On review, the Supreme Court unanimously reversed the Federal Circuit. In her opinion for the Court, Justice Sotomayor began by reciting the two-step process for arriving at a damages award under 35 U.S.C. Section 289 of the Patent Act. The first step is to identify the “article of manufacture” to which the infringed design has been applied. The second step is to calculate the infringer’s total profit made on that article of manufacture. That’s it.
The Court proceeded to tackle the first question: the scope of the term “article of manufacture.” Specifically, the Court pondered whether, in the case of a multicomponent product, such as the iPhone, the relevant “article of manufacture” must always be the end product sold to the consumer, or whether it can also be a component of that product. Under the former interpretation, a patent holder will always be entitled to the infringer’s total profit from the end product. Under the latter interpretation, however, a patent holder will sometimes be entitled to the infringer’s total profit from a component of the end product. Samsung maintained that Apple’s interpretation would stifle innovation. Apple, on the other hand, believed that a win for Samsung meant the weakening of protections afforded to new creations.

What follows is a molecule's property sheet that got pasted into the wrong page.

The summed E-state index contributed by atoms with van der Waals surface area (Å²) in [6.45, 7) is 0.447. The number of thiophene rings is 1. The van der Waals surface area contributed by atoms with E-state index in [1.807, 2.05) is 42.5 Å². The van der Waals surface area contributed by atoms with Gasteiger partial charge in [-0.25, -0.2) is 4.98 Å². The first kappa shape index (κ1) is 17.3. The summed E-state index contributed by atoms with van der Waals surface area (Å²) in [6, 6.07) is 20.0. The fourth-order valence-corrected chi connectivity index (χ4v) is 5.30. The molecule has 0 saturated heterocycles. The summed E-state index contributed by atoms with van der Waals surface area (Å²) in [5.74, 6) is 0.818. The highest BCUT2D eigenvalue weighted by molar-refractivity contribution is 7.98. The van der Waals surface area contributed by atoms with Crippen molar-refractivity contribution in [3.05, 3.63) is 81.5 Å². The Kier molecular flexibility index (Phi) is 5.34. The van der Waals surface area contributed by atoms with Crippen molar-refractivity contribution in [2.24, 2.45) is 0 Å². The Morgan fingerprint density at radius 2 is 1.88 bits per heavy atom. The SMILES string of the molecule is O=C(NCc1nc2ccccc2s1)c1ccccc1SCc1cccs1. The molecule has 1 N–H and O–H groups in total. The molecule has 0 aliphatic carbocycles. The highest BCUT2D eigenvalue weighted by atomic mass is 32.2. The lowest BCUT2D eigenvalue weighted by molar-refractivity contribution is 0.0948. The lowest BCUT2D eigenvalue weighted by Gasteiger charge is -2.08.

To solve the cosmic question, the Court looked to the text and determined that the term “article of manufacture,” as used in Section 289, is broad enough to encompass both a product sold to a consumer and a component of that product. The Court explained that an article of manufacture is simply a thing made by hand or machine, and that a component of a product, likewise, is a thing made by hand or machine. According to the Court, the potential or actual integration of a component into a larger product does not put it outside the category of articles of manufacture. The Court noted that this reading is consistent with 35 U.S.C. Section 171(a), which provides for design patents and has continuously been understood by the Patent Office and the courts to permit a design patent that extends only to a component of a multicomponent product, as well as with 35 U.S.C. Section 101, which covers utility patents and similarly allows for patents on a portion of a multicomponent product. The Court concluded that the Federal Circuit’s reading “article of manufacture” in Section 289 to only cover an end product sold to a consumer “gives too narrow a meaning to the phrase.”
Although the Court held that an “article of manufacture” may only be a component of the end product, the Court did not establish a test for identifying the relevant article of manufacture for purposes of a damages award under Section 289 because the parties had not briefed that issue.
This case foreshadows that ongoing design-patent cases, including those on appeal, will face the Supreme Court’s new interpretation of “article of manufacture.” And that will likely mean lower damages in design-patent cases going forward.
For another installment in the ongoing smartphone patent wars between Apple and Samsung relating to patents covering Apple’s slide-to-unlock, autocorrect, and “quick link” features, read Elizabeth Milesnick’s The Federal Circuit Reinstates an Apple Victory and Reestablishes the Limits of the Court’s Fact-Finding Function.